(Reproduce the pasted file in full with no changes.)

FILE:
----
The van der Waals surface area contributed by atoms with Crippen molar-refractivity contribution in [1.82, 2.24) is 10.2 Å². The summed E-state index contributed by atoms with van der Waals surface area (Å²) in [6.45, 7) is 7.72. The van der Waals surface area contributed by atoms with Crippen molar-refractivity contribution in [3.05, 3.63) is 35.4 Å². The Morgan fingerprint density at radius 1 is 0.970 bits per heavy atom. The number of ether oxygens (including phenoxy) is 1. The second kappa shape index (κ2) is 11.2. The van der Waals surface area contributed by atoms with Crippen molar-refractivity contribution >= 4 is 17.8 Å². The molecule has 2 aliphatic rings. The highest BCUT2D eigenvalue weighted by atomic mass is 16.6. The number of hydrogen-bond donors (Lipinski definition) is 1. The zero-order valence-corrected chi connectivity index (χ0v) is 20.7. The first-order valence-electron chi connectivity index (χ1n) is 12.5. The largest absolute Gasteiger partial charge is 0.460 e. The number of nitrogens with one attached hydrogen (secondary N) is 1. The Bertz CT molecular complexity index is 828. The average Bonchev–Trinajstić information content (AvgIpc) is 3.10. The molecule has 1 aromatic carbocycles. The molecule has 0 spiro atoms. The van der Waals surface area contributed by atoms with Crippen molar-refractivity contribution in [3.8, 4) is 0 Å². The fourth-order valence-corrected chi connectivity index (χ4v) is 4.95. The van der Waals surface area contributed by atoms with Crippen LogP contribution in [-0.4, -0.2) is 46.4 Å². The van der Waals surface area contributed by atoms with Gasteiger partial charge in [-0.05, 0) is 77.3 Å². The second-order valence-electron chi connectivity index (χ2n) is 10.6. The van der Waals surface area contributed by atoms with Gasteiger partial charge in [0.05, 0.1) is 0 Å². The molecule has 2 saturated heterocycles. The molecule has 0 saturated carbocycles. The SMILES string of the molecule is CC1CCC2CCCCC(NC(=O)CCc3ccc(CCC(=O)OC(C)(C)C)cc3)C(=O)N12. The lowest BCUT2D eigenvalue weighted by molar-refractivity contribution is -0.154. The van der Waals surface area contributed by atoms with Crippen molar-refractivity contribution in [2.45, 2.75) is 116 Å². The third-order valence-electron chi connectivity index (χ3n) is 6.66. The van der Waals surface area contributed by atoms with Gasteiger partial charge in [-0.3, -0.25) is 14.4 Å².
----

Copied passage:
The van der Waals surface area contributed by atoms with Crippen molar-refractivity contribution in [1.82, 2.24) is 10.2 Å². The summed E-state index contributed by atoms with van der Waals surface area (Å²) in [6.45, 7) is 7.72. The van der Waals surface area contributed by atoms with Crippen molar-refractivity contribution in [3.05, 3.63) is 35.4 Å². The Morgan fingerprint density at radius 1 is 0.970 bits per heavy atom. The number of ether oxygens (including phenoxy) is 1. The second kappa shape index (κ2) is 11.2. The van der Waals surface area contributed by atoms with Crippen molar-refractivity contribution >= 4 is 17.8 Å². The molecule has 2 aliphatic rings. The highest BCUT2D eigenvalue weighted by atomic mass is 16.6. The number of hydrogen-bond donors (Lipinski definition) is 1. The zero-order valence-corrected chi connectivity index (χ0v) is 20.7. The first-order valence-electron chi connectivity index (χ1n) is 12.5. The largest absolute Gasteiger partial charge is 0.460 e. The number of nitrogens with one attached hydrogen (secondary N) is 1. The Bertz CT molecular complexity index is 828. The average Bonchev–Trinajstić information content (AvgIpc) is 3.10. The molecule has 1 aromatic carbocycles. The molecule has 0 spiro atoms. The van der Waals surface area contributed by atoms with Crippen molar-refractivity contribution in [3.8, 4) is 0 Å². The fourth-order valence-corrected chi connectivity index (χ4v) is 4.95. The van der Waals surface area contributed by atoms with Crippen LogP contribution in [-0.4, -0.2) is 46.4 Å². The van der Waals surface area contributed by atoms with Gasteiger partial charge in [-0.05, 0) is 77.3 Å². The second-order valence-electron chi connectivity index (χ2n) is 10.6. The van der Waals surface area contributed by atoms with Gasteiger partial charge in [0.05, 0.1) is 0 Å². The molecule has 2 saturated heterocycles. The molecule has 0 saturated carbocycles. The SMILES string of the molecule is CC1CCC2CCCCC(NC(=O)CCc3ccc(CCC(=O)OC(C)(C)C)cc3)C(=O)N12. The lowest BCUT2D eigenvalue weighted by molar-refractivity contribution is -0.154. The van der Waals surface area contributed by atoms with Crippen molar-refractivity contribution in [2.45, 2.75) is 116 Å². The third-order valence-electron chi connectivity index (χ3n) is 6.66. The van der Waals surface area contributed by atoms with Gasteiger partial charge in [-0.3, -0.25) is 14.4 Å².